Sunday, December 19, 2010

Thoughts on the DREAM Act Bill

The DREAM Act, for those who don't follow politics, is a bill backed primarily by Democrats which would establish a path for illegal immigrants to obtain permanent legal residency through education or military service. It has been opposed by critics as a sort of amnesty for illegal immigrants (which it kinda is), and because it rewards criminal behavior (which it kinda does). It has been proposed and revised several times over the last decade, and is still not popular enough to be passed.

At this point, I'm going to state something which may surprise regular readers: I kinda like this bill, and with a few caveats, I think it would be a good idea.

Before I explain, let's get into a little philosophy on immigration in general. It's in the best interests of countries to encourage and facilitate immigration of skilled workers and other productive members of society, provided that the industrial system in the country can support additional productive work and people. Historically, the US has had no problem with this: the capitalist economic system allows lots of opportunity for job creation, innovation, and prosperity from the ability and willingness to work for it. As long as you're importing quality people, with the skills and desire to work for a living, and the willingness to integrate into your society, they will likely be a net benefit to the society.

This brings us to a question of what would be ideal for the US. First and probably most importantly, would-be immigrants should want to be fully-integrated members of the country; that is, learn the language and customs, follow the rules, like the country, etc. Second, they should be educated and/or skilled enough to be productive members of the society, and not a burden on such. Third, you need to make it clear, both in word and deed, that one person fulfilling the criteria is not a gateway to any others, so that you don't get net negative immigration. Those things being established, let's compare the DREAM Act to them, and see how it stacks up.

The act provides a path to residency for people who are young, complete a college degree or military service, and are of good moral character. That actually seems fairly close to the ideal: military service could do a lot for integration into the language and culture, and a college degree could do a lot for granting the skills necessary to be productive. The youth requirement helps ensure that people granted residency under the act have time to contribute to the society, and there are some restrictions on people who have broken the laws. So, generally speaking, the act does a fairly good job of encapsulating a good immigration policy.

As for caveats, I have a few things that I would like to see also in the bill. Obviously, I'm not in Congress, so these are unlikely to be added, and they are not major, but I'll call them a wish list of small improvements which would make me less hesitant in my support:
- I'd like to see the college degree be in a field which was recognized to lead to a job in something which is in-demand. I realize this would be somewhat hard to quantify in the legislation, but there are a lot of college degrees which do not lead to productive jobs, and giving residency to someone with a degree in "want fries with that?" doesn't seem optimal.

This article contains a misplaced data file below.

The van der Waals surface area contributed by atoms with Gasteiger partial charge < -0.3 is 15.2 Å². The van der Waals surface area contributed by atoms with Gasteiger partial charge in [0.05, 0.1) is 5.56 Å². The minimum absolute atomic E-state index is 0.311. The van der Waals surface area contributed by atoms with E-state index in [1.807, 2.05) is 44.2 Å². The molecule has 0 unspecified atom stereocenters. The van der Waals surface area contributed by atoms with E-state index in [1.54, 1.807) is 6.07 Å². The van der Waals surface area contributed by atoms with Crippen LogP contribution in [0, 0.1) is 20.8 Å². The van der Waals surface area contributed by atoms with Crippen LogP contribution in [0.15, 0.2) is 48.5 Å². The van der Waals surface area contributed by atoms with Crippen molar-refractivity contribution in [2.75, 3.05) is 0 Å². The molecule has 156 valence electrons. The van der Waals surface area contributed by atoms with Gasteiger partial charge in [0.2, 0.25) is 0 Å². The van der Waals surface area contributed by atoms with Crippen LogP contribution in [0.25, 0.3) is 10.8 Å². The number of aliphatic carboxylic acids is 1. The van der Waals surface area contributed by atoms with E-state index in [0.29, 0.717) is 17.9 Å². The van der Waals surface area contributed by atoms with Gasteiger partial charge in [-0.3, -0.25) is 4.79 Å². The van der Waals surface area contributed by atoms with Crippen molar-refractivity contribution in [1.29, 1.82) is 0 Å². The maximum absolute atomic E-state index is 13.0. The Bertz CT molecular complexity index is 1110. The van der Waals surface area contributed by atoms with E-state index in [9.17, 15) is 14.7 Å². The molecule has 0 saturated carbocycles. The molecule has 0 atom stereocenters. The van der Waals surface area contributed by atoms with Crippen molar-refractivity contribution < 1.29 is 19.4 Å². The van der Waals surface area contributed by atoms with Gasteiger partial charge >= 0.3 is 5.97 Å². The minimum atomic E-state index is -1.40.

- I'd like to see a restriction on public funds being used to subsidize the education, and a restriction that the school must not have admitted or retained the student due to any discriminatory program (such as affirmative action). If we're going to give residency for people who were skilled enough to get a degree, let's not include people who were not skilled enough to get into college without using the color of their skin (explicitly or implicitly). You could exclude any schools from the program which have discriminatory admissions programs; that would be ideal.
- I'd like to see the program suspended if unemployment in the country is above a threshold. There's no reason to import people to take jobs away from existing legal residents when the economy is suffering, and this might help encourage other programs to keep the economy strong.
- I'd like to see a requirement that the program applicant also obtain a private-sector job (or multiple) for at least one year after completing the education or military service portion. This would prove that the person could be a productive member of society, and act as an additional check that the other provisions were working as designed.

Would the bill be better with these provisions? I think so. However, I don't think the bill as written is that bad, and even without these provisions it is probably positive on the whole. As much as a don't like rewarding criminal behavior, it behooves the US to have a rational path for immigration for those people who would benefit the society, and this bill seems a heck of a lot better than most amnesty proposals. That's my opinion, anyway.

1 comment:

  1. I am not defending any policy, but almost anything is better than just looking the other way.